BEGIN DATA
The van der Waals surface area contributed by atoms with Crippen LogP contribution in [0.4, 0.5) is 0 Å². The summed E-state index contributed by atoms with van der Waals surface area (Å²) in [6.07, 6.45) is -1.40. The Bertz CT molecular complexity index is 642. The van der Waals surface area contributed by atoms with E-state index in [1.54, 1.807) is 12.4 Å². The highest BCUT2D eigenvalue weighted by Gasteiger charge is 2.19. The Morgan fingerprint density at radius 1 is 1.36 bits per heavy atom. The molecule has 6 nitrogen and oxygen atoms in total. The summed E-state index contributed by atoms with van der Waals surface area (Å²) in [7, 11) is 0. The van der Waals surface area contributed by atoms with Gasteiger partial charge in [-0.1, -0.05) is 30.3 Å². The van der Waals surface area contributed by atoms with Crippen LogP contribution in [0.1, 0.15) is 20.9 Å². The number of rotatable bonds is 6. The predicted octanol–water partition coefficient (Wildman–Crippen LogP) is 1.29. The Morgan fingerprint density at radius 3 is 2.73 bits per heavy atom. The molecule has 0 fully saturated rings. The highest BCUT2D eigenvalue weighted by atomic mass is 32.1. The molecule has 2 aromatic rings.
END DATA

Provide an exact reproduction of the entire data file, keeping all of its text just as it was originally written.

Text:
The van der Waals surface area contributed by atoms with Crippen LogP contribution in [0.4, 0.5) is 0 Å². The summed E-state index contributed by atoms with van der Waals surface area (Å²) in [6.07, 6.45) is -1.40. The Bertz CT molecular complexity index is 642. The van der Waals surface area contributed by atoms with E-state index in [1.54, 1.807) is 12.4 Å². The highest BCUT2D eigenvalue weighted by Gasteiger charge is 2.19. The Morgan fingerprint density at radius 1 is 1.36 bits per heavy atom. The molecule has 6 nitrogen and oxygen atoms in total. The summed E-state index contributed by atoms with van der Waals surface area (Å²) in [7, 11) is 0. The van der Waals surface area contributed by atoms with Gasteiger partial charge in [-0.1, -0.05) is 30.3 Å². The van der Waals surface area contributed by atoms with Crippen LogP contribution in [0.1, 0.15) is 20.9 Å². The number of rotatable bonds is 6. The predicted octanol–water partition coefficient (Wildman–Crippen LogP) is 1.29. The Morgan fingerprint density at radius 3 is 2.73 bits per heavy atom. The molecule has 0 fully saturated rings. The highest BCUT2D eigenvalue weighted by atomic mass is 32.1. The molecule has 2 aromatic rings.